Bloody and gory, but never mindless: Director Mysskin's brand of violence

The recently released 'Thupparivaalan' has the director's signature violence but while it's difficult to watch, the violence is not pointless.
Bloody and gory, but never mindless: Director Mysskin's brand of violence
Bloody and gory, but never mindless: Director Mysskin's brand of violence
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A man asks a woman for coffee and then drags a dead body to the toilet. He takes with him an electric saw. The sickening sound of sawing and liquid squirting fills the air. The woman knocks on the door, coffee in hand. He casually opens the door - the entire toilet is covered in blood and so is he - and drinks the coffee.

This scene from director Mysskin's new release Thupparivaalan is only one among the many chilling depictions of graphic violence from the film. Another close contender would be an old man (Bakkiyaraj), who has been knifed by his gang member, crawling on the floor, and suffocating his beloved, bedridden wife.

Fittingly, in one scene, a character passes off by the name 'Stanley Kubrick', a hat tip to the director of A Clockwork Orange.

Said to have been inspired by Arthur Conan Doyle's Sherlock Holmes series, Thupparivaalan hit the screens on Friday and has opened to mostly positive reviews.

Gory but not mindless

Mysskin, who took on the name from the protagonist of the Dostoyevsky novel The Idiot, was previously called Shanmuga Raja. The maverick director is known for his intense films which have their fair share of violence. However, while several Tamil films in recent years have displayed a penchant for high voltage action sequences, the violence in Mysskin's films is not mindless.

These scenes are not thrown in to pump up the hero and please the crowds, they're integral to the film. They're without a doubt gory - we see bodies cut, electrocuted, subjected to torture, but none of it is 'extra'. Onaaiyum Aatukuttiyum, for instance, had the director also play the role of a man named Wolf, who is found lying on the street with a gunshot. A medical student finds him and operates on him to remove the bullet. The camera does not focus on the student's (Sree) face - as most films would have to avoid showing the blood - but on the student's nervous hands as he makes the cut on the body.

In Yuddham Sei, a chilling revenge drama, we're shown people being amputated, blinded, and tortured for a crime that's usually passed off as comedy in Tamil cinema. The peeping Toms in Yuddham Sei suffer a terrible fate and as members of the audience, we're invited to take vicarious pleasure from the violence because it is justice well deserved. Or so the director would have us believe.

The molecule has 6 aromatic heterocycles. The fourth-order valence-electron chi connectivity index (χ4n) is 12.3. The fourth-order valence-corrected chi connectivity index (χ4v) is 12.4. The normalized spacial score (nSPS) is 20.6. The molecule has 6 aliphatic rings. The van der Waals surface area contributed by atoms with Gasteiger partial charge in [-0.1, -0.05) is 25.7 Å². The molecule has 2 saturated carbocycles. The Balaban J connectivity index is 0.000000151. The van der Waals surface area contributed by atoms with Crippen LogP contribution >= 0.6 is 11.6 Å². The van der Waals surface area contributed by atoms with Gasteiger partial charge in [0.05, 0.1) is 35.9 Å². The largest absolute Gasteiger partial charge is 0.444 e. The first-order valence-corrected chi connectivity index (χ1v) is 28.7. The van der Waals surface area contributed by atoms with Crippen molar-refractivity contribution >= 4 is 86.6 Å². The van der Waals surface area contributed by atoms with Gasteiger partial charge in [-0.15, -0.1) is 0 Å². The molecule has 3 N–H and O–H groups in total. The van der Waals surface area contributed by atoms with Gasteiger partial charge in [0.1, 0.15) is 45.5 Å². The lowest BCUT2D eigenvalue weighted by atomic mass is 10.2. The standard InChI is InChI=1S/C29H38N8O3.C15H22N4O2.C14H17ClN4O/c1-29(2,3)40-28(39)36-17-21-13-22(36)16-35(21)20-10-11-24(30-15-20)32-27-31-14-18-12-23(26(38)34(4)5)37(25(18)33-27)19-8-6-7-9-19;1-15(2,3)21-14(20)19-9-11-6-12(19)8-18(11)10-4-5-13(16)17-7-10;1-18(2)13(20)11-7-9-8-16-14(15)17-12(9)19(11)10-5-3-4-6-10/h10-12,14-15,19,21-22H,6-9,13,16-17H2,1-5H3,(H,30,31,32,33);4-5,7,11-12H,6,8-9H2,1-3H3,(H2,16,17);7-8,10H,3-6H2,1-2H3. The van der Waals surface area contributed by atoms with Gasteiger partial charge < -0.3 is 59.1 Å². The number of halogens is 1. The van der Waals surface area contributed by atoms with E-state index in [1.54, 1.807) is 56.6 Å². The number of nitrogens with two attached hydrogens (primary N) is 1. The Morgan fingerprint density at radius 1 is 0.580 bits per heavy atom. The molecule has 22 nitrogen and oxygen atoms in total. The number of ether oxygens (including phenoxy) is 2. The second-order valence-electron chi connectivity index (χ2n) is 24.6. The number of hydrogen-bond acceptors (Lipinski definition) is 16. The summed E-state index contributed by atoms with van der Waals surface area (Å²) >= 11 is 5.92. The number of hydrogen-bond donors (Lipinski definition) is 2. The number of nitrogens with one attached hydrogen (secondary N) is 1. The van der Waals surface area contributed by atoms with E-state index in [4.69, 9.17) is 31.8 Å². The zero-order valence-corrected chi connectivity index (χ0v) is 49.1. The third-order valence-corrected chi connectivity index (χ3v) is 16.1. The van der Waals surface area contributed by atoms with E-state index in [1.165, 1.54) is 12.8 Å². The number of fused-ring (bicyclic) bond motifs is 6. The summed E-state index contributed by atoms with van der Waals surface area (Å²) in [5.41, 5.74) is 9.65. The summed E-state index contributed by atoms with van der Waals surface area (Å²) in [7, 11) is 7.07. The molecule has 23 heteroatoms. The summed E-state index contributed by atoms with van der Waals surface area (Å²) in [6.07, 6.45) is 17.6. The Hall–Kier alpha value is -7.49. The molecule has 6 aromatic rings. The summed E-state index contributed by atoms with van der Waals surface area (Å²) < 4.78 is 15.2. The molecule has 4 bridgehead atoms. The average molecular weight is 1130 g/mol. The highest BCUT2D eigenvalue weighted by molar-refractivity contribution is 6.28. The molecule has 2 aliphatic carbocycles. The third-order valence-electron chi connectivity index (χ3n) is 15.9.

In Anjathey, which was about a criminal gang that extorts money from victims, the director went into excruciating detail on what would have usually just been a template narration in most Tamil films with some comedy thrown in. The film too had its share of graphic violence.

Never boring

While they might make your stomach churn, Mysskin's films give one a roller-coaster ride in a dark world where Tamil filmmakers have seldom ventured. Of the contemporary lot, it is perhaps only director Bala, who has made such difficult-to-watch cinema.

Interestingly, when he made a horror film, a genre which actually lends itself to the bizarre and the gory, he came up with an unusual love story called Pisaasu. The film was unlike anything we've seen in Tamil cinema. A woman dies in a car accident and haunts the home of the man who killed her. But here's the twist - the man has no idea it was he who caused the accident and embarks on a journey to find the person who killed her so she'd leave his home.

The ghost is the heroine and while the film has its jumpy moments, its triumph lies in drawing you to believe that such a love can exist, without the narrative becoming unintentionally funny. Creepy, beautiful and evocative, Pisaasu was produced by Bala and went on to become a hit at the box-office.

Mysskin's films are cerebral and though they are populated with ordinary characters in extraordinary circumstances, it's not often that you find yourself welling up while watching them. He's never boring though.

The camera angles, the colours in his frames, the minimal dialogues of the characters, the intelligently choreographed fight sequences, the irony, the erudite references, the gory surprises he throws on your face with shocking casualness (in Thupparivaalan, for instance, Andrea's character opens the fridge to get a drink and we're shown the dead body of a man; she knows he's there and doesn't care). - they all work to create the discomfort, dread, and vicarious pleasure within the audience which has earned him a cult following.

His women characters in these violent films tend to be either victims stripped off agency or social outliers (Lakshmi Ramakrishnan in Yuddham Sei, Andrea in Thupparivaalan) and don't quite inhabit the interesting grey areas as the men do. But still, they are rarely there in the film for mere decoration as they are in mainstream cinema. Onaaiyum Aatukuttiyum also had a trans woman playing a substantial role.

When he made his debut in 2006 with Chithiram Pesudhadhi, Tamil cinema had already started exploring possibilities other than the campus romance which had been such a rage in the '90s. It was in the same year that films like Pudhupettai and Veyil were released. More than a decade later, the number of takers for his brand of cinema has only increased. Mysskin is not for everybody and it's hard to "enjoy" his films in the conventional sense, but he's certainly among the most interesting directors Tamil cinema has produced in the new millennium.

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